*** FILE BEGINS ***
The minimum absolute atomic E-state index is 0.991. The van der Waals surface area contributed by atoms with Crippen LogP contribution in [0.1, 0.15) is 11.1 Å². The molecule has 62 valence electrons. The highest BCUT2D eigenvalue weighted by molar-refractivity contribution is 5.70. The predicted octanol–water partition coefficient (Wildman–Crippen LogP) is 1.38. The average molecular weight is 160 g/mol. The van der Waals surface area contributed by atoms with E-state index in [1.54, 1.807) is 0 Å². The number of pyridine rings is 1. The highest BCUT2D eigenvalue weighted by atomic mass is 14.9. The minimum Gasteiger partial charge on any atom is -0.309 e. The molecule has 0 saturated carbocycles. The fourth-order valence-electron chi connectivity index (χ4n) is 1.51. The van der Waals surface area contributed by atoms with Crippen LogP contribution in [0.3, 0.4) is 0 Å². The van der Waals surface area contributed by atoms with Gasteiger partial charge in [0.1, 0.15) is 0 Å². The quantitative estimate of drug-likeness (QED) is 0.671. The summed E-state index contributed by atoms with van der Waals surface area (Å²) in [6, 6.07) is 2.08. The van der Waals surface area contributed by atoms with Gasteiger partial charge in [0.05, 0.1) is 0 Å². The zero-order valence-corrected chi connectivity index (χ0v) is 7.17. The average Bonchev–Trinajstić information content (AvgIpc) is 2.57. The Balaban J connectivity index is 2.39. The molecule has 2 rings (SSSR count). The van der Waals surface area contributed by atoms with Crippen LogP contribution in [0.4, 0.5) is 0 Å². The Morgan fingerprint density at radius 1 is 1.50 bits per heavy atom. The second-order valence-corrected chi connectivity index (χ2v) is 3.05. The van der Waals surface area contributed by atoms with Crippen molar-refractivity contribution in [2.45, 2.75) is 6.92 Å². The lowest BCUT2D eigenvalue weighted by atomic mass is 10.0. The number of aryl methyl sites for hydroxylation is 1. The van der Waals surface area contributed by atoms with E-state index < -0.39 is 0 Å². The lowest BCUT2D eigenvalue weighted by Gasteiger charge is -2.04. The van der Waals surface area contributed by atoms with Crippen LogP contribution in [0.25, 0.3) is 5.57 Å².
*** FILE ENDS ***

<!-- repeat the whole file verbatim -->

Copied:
The minimum absolute atomic E-state index is 0.991. The van der Waals surface area contributed by atoms with Crippen LogP contribution in [0.1, 0.15) is 11.1 Å². The molecule has 62 valence electrons. The highest BCUT2D eigenvalue weighted by molar-refractivity contribution is 5.70. The predicted octanol–water partition coefficient (Wildman–Crippen LogP) is 1.38. The average molecular weight is 160 g/mol. The van der Waals surface area contributed by atoms with E-state index in [1.54, 1.807) is 0 Å². The number of pyridine rings is 1. The highest BCUT2D eigenvalue weighted by atomic mass is 14.9. The minimum Gasteiger partial charge on any atom is -0.309 e. The molecule has 0 saturated carbocycles. The fourth-order valence-electron chi connectivity index (χ4n) is 1.51. The van der Waals surface area contributed by atoms with Crippen LogP contribution in [0.3, 0.4) is 0 Å². The van der Waals surface area contributed by atoms with Gasteiger partial charge in [0.1, 0.15) is 0 Å². The quantitative estimate of drug-likeness (QED) is 0.671. The summed E-state index contributed by atoms with van der Waals surface area (Å²) in [6, 6.07) is 2.08. The van der Waals surface area contributed by atoms with Gasteiger partial charge in [0.05, 0.1) is 0 Å². The zero-order valence-corrected chi connectivity index (χ0v) is 7.17. The average Bonchev–Trinajstić information content (AvgIpc) is 2.57. The Balaban J connectivity index is 2.39. The molecule has 2 rings (SSSR count). The van der Waals surface area contributed by atoms with Crippen LogP contribution in [0.4, 0.5) is 0 Å². The Morgan fingerprint density at radius 1 is 1.50 bits per heavy atom. The second-order valence-corrected chi connectivity index (χ2v) is 3.05. The van der Waals surface area contributed by atoms with Crippen molar-refractivity contribution in [2.45, 2.75) is 6.92 Å². The lowest BCUT2D eigenvalue weighted by atomic mass is 10.0. The number of aryl methyl sites for hydroxylation is 1. The van der Waals surface area contributed by atoms with E-state index < -0.39 is 0 Å². The lowest BCUT2D eigenvalue weighted by Gasteiger charge is -2.04. The van der Waals surface area contributed by atoms with Crippen LogP contribution in [0.25, 0.3) is 5.57 Å².